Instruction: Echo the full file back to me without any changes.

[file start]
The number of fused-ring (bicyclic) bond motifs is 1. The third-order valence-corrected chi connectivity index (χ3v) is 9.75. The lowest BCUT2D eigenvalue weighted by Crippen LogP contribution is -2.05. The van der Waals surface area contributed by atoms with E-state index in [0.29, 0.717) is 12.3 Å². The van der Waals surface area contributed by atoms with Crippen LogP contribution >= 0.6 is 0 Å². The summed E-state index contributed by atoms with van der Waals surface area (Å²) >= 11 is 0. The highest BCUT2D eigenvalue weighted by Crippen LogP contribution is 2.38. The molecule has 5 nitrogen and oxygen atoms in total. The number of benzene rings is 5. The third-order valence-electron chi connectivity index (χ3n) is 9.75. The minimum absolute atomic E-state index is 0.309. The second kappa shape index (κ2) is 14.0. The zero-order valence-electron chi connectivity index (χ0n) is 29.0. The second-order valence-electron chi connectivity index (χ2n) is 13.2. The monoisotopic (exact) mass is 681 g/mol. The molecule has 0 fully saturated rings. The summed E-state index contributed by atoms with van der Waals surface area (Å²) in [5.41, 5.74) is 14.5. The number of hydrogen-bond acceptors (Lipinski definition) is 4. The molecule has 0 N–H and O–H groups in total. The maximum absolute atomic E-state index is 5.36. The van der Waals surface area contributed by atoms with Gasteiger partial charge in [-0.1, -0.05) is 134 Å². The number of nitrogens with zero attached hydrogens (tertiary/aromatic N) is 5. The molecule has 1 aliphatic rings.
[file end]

The number of fused-ring (bicyclic) bond motifs is 1. The third-order valence-corrected chi connectivity index (χ3v) is 9.75. The lowest BCUT2D eigenvalue weighted by Crippen LogP contribution is -2.05. The van der Waals surface area contributed by atoms with E-state index in [0.29, 0.717) is 12.3 Å². The van der Waals surface area contributed by atoms with Crippen LogP contribution >= 0.6 is 0 Å². The summed E-state index contributed by atoms with van der Waals surface area (Å²) >= 11 is 0. The highest BCUT2D eigenvalue weighted by Crippen LogP contribution is 2.38. The molecule has 5 nitrogen and oxygen atoms in total. The number of benzene rings is 5. The third-order valence-electron chi connectivity index (χ3n) is 9.75. The minimum absolute atomic E-state index is 0.309. The second kappa shape index (κ2) is 14.0. The zero-order valence-electron chi connectivity index (χ0n) is 29.0. The second-order valence-electron chi connectivity index (χ2n) is 13.2. The monoisotopic (exact) mass is 681 g/mol. The molecule has 0 fully saturated rings. The summed E-state index contributed by atoms with van der Waals surface area (Å²) in [5.41, 5.74) is 14.5. The number of hydrogen-bond acceptors (Lipinski definition) is 4. The molecule has 0 N–H and O–H groups in total. The maximum absolute atomic E-state index is 5.36. The van der Waals surface area contributed by atoms with Gasteiger partial charge in [-0.1, -0.05) is 134 Å². The number of nitrogens with zero attached hydrogens (tertiary/aromatic N) is 5. The molecule has 1 aliphatic rings.